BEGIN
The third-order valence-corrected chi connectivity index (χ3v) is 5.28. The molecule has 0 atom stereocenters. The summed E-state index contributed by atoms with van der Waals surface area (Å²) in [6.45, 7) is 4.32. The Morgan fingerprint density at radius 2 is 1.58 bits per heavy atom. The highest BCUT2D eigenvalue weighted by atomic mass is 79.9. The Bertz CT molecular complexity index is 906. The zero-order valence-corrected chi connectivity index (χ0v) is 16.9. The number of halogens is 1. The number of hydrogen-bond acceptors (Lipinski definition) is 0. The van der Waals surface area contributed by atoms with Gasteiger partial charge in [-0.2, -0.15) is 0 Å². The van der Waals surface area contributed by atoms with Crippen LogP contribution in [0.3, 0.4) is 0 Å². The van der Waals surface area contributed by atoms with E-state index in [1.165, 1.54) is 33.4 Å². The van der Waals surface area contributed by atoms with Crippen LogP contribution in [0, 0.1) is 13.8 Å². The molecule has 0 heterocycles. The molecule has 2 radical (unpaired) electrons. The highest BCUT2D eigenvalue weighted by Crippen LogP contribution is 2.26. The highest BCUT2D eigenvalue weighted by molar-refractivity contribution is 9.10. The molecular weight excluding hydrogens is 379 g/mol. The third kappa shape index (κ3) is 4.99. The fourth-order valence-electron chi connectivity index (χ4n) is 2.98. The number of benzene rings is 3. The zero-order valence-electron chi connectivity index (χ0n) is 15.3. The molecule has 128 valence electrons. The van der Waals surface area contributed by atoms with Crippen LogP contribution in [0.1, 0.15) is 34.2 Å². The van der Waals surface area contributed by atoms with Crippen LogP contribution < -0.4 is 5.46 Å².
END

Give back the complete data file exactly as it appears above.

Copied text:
The third-order valence-corrected chi connectivity index (χ3v) is 5.28. The molecule has 0 atom stereocenters. The summed E-state index contributed by atoms with van der Waals surface area (Å²) in [6.45, 7) is 4.32. The Morgan fingerprint density at radius 2 is 1.58 bits per heavy atom. The highest BCUT2D eigenvalue weighted by atomic mass is 79.9. The Bertz CT molecular complexity index is 906. The zero-order valence-corrected chi connectivity index (χ0v) is 16.9. The number of halogens is 1. The number of hydrogen-bond acceptors (Lipinski definition) is 0. The van der Waals surface area contributed by atoms with Gasteiger partial charge in [-0.2, -0.15) is 0 Å². The van der Waals surface area contributed by atoms with Crippen LogP contribution in [0.3, 0.4) is 0 Å². The van der Waals surface area contributed by atoms with E-state index in [1.165, 1.54) is 33.4 Å². The van der Waals surface area contributed by atoms with Crippen LogP contribution in [0, 0.1) is 13.8 Å². The molecule has 0 heterocycles. The molecule has 2 radical (unpaired) electrons. The highest BCUT2D eigenvalue weighted by Crippen LogP contribution is 2.26. The highest BCUT2D eigenvalue weighted by molar-refractivity contribution is 9.10. The molecular weight excluding hydrogens is 379 g/mol. The third kappa shape index (κ3) is 4.99. The fourth-order valence-electron chi connectivity index (χ4n) is 2.98. The number of benzene rings is 3. The zero-order valence-electron chi connectivity index (χ0n) is 15.3. The molecule has 128 valence electrons. The van der Waals surface area contributed by atoms with Crippen LogP contribution in [0.1, 0.15) is 34.2 Å². The van der Waals surface area contributed by atoms with Crippen LogP contribution < -0.4 is 5.46 Å².